# Signs of the lasso solution

Let us consider the following lasso estimator: $$\hat{\beta}_{L} = \arg\min \, \frac{1}{n}\sum_{i}^{n}||y_{i} - \textbf{x}_{i}\beta||_{2}^{2} + \frac{\lambda_{n}}{n}\sum_{j=1}^{p}|\beta_{j}|$$ Assume, that $$\beta \in \mathbb{R}^{p}$$ and $$rank(\mathbf{X}) = p$$.

Then, the MLE solution $$\hat{\beta}_{ML}$$ is unique and assume that it is such that all the components of the vector $$\hat{\beta}_{ML}$$ are non-negative.

Does the same hold for LASSO solution (the sign will be the same or they are zero)?

EDIT: It seems that for general $$\textbf{X}$$ it is possible.

Would it still be true for orthogonal design?

Would it be true in the case when $$p=n$$ and $$\textbf{X} = \textbf{I}$$?

PS. It seems so from the geometry of the problem in 2d and 3d cases. Though I can not to show it for a general dimension.

• Your question is tantamount to asking whether the curves in a Lasso trace plot can cross zero. In that regard I find the examples at stats.stackexchange.com/questions/206178 and stats.stackexchange.com/questions/220801 (here on CV) and scikit-learn.org/stable/auto_examples/linear_model/… to be interesting (although I'm not convinced any of these are a true Lasso). It would be nice to understand this phenomenon better (+1). – whuber Mar 3 '20 at 14:39
• Dear @whuber, I see that it is possible for a general design $X$. I have modified the question. Is the statement true for the case when $n=p$ and $X = I$? – ABK Mar 3 '20 at 14:52
• I have found simple examples of this sign-switching phenomenon even in $3$ dimensions. They tend to involve sizable negative correlations among some of the variables. – whuber Mar 3 '20 at 15:03
• "Negative correlations" means, a fortiori, not orthogonal! Note that orthogonality isn't quite as meaningful or useful a concept for the Lasso as in other contexts, because the $L^1$ penalty distinguishes the coordinates. – whuber Mar 3 '20 at 15:09
• When the design matrix is orthogonal, varying one parameter estimate in OLS does not affect the other parameter estimates. Thus, if you suppose there is a case where the Lasso solution involves a negative parameter estimate, simply switch its sign and observe (1) the penalty remains the same; (2) all other OLS estimates remain the same; but (3) because the original OLS solution had a positive coefficient, the OLS term decreases. This shows the supposed solution did not minimize the objective. Thus a negative Lasso parameter estimate is impossible in this circumstance. – whuber Mar 3 '20 at 15:49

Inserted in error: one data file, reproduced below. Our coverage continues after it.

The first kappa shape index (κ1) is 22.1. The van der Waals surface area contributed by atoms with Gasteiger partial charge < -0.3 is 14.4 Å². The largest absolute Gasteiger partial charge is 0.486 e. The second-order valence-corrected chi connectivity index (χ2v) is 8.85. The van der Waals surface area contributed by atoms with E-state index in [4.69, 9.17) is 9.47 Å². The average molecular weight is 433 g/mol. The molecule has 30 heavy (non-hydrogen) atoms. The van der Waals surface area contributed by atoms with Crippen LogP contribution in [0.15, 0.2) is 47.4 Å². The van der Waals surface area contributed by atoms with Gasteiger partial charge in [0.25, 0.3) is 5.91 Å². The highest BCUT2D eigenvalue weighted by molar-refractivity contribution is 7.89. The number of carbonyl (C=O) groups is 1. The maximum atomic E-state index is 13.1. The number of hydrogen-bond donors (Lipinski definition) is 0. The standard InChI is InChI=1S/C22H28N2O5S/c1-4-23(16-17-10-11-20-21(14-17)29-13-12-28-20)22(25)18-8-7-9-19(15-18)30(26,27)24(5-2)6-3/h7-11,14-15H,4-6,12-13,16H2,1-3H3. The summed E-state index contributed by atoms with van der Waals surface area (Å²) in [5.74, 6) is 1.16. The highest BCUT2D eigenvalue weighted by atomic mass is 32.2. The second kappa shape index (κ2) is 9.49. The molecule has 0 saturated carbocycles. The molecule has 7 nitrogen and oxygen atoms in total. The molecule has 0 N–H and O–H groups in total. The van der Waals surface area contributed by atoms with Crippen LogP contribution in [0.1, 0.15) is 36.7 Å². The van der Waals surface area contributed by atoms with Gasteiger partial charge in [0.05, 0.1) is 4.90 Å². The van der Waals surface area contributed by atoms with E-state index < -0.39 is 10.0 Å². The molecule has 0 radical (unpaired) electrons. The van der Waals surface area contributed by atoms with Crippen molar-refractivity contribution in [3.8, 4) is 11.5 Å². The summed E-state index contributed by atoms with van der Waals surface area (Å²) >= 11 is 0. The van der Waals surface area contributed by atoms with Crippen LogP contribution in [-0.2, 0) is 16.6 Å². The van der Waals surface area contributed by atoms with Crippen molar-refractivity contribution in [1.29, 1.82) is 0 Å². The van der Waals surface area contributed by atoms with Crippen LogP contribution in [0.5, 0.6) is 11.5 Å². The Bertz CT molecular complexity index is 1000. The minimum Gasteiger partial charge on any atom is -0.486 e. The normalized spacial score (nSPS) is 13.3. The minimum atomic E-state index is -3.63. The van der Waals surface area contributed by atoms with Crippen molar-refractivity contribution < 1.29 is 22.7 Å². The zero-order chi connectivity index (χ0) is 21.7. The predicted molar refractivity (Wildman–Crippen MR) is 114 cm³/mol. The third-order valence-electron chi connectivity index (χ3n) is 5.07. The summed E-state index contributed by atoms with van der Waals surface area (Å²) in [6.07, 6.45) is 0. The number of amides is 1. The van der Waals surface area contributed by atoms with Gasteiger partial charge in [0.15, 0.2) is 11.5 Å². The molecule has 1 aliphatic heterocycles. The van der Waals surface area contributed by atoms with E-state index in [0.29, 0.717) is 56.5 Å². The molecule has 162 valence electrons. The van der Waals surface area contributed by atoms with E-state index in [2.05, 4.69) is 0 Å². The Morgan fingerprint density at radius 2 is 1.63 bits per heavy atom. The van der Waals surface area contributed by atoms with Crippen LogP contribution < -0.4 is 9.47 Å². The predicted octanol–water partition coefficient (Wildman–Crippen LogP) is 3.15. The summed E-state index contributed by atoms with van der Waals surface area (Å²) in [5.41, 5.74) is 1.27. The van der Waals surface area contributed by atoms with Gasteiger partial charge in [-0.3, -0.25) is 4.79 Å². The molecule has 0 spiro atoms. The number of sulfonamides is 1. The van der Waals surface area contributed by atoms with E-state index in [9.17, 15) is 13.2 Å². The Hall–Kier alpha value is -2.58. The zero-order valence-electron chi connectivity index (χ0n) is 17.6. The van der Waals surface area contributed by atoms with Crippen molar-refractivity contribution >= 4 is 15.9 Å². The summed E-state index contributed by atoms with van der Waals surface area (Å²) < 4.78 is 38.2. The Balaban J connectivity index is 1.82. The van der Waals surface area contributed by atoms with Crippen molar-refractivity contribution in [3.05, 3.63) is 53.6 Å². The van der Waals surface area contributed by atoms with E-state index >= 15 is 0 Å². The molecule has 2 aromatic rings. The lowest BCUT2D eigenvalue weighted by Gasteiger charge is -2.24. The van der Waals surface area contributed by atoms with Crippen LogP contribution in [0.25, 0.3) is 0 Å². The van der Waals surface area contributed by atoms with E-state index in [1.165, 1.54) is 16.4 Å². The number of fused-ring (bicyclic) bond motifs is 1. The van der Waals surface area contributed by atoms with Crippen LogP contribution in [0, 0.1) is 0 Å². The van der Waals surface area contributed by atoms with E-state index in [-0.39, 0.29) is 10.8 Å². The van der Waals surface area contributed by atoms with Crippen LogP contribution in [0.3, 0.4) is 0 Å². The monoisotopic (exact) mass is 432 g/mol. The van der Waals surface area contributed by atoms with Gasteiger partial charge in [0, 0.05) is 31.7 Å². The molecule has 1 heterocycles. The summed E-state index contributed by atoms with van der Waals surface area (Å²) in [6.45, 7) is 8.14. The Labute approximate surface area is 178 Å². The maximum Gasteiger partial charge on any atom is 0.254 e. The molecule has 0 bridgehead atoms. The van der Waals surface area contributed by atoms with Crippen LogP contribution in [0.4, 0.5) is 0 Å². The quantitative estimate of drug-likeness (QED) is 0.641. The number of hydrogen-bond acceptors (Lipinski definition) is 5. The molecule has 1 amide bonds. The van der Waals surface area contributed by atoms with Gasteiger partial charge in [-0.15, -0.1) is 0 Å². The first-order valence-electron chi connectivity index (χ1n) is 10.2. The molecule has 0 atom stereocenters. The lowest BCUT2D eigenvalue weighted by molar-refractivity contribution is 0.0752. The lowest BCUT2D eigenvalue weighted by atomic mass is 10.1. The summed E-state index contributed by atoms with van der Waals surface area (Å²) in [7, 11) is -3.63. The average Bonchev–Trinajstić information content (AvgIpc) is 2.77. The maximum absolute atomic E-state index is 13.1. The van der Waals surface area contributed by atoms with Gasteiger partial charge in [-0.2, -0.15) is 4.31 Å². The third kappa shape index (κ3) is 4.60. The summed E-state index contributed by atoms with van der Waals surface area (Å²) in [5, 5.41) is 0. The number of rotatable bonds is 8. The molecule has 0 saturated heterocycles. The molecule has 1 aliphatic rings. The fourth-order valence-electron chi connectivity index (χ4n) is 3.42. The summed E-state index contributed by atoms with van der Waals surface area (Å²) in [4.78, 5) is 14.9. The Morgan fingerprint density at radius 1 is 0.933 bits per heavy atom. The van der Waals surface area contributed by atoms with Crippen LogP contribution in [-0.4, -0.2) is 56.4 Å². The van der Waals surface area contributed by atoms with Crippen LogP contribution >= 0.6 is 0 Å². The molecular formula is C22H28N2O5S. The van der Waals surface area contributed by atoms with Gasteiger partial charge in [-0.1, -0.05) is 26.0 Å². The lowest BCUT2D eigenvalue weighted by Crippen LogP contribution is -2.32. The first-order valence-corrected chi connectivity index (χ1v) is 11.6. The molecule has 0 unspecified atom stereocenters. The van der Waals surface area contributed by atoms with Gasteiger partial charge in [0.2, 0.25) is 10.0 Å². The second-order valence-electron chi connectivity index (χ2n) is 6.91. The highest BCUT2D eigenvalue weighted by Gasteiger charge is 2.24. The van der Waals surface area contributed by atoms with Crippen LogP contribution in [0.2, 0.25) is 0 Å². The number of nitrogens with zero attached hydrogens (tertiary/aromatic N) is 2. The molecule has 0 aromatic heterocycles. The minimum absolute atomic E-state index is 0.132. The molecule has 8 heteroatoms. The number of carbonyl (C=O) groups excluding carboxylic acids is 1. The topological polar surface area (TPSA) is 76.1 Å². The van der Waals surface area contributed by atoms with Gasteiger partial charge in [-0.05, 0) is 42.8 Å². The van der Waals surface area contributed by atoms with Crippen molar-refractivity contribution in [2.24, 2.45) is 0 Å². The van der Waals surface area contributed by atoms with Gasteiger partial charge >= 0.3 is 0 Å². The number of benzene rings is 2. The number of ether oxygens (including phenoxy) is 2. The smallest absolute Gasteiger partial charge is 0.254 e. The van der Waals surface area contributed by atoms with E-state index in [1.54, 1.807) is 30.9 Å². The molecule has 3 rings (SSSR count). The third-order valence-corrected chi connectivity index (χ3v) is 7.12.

There are two questions here. Let's look at the general one first: Is it possible for the Lasso to reverse the signs of estimated coefficients?

The answer is yes. It can occur when two variables are strongly negatively correlated with one another but positively correlated with a third. Here is an example of such a design matrix $$X:$$

$$X = \pmatrix{0.4 & 0.6 & -0.8 \\ -1.0 & 0.9 & -0.9 \\ 1.0 & -1.0 & 0.9 \\ -0.6 & -0.1 & 0.9}$$

Taking the response to be

$$y = (0.1, -1.0, 1.0, 0.3)^\prime$$

the OLS estimates for the model (with intercept, which is going to be part of the Lasso) are approximately

$$\hat\beta = (0.04, 0.89, 0.80, 0.97)^\prime,$$

all of which are positive.

Using the glmnet package for R in its default (Lasso) mode produces sequences of estimates for a large range of possible $$\lambda.$$ The Lasso trace plots these sequences as line graphs. Given a design matrix x and response vector y, here is the code to produce the Lasso trace:

fit <- glmnet(x,y)
plot(fit)


The horizontal axis reflects the size of the penalty ("L1 Norm") while the vertical axis represents the estimated coefficients $$\hat\beta(\lambda).$$ This plot is best read right to left: at the right the penalty is large because $$\lambda$$ is small (but nonzero, so the coefficients aren't quite the same as the OLS estimates). Scanning to the left, the values of $$\lambda$$ increase, putting more weight on the penalty and pushing the estimates to zero.

Typically, once an estimate hits zero it stays there. But this one is different:

The estimated coefficients of the columns of $$X$$ are (from left to right in the matrix) shown in gold, light blue, and gray. The light blue estimate initially hits zero (where the $$L^1$$ Norm is between $$0.8$$ and $$1.1$$), but then the gray estimate drops while the light blue estimate becomes negative.

In effect, the Lasso is trading the second and third variables off for one another. This can be anticipated by examining the correlation matrix of $$X:$$

$$\operatorname{Cor}(X) = \pmatrix{1 & -0.68 & 0.34 \\ -0.68 & 1 & -0.89 \\ 0.34 & -0.89 & 1},$$

showing how strongly anticorrelated the last two variables are.

The second question asks whether the same phenomenon can occur when $$X$$ is orthogonal. The answer is no.

In this case, varying one parameter estimate in OLS does not affect the other parameter estimates. Thus, if you suppose there is a case where the Lasso solution involves a negative parameter estimate, simply switch its sign and observe (1) the penalty remains the same; (2) all other OLS estimates remain the same; but (3) because the original OLS solution had a positive coefficient, the OLS term decreases. This shows the supposed solution did not minimize the objective. Thus a negative Lasso parameter estimate is impossible in this circumstance.

This analysis supports the claim in the first part of the question that the sign reversal must be due to the correlation patterns among the explanatory variables.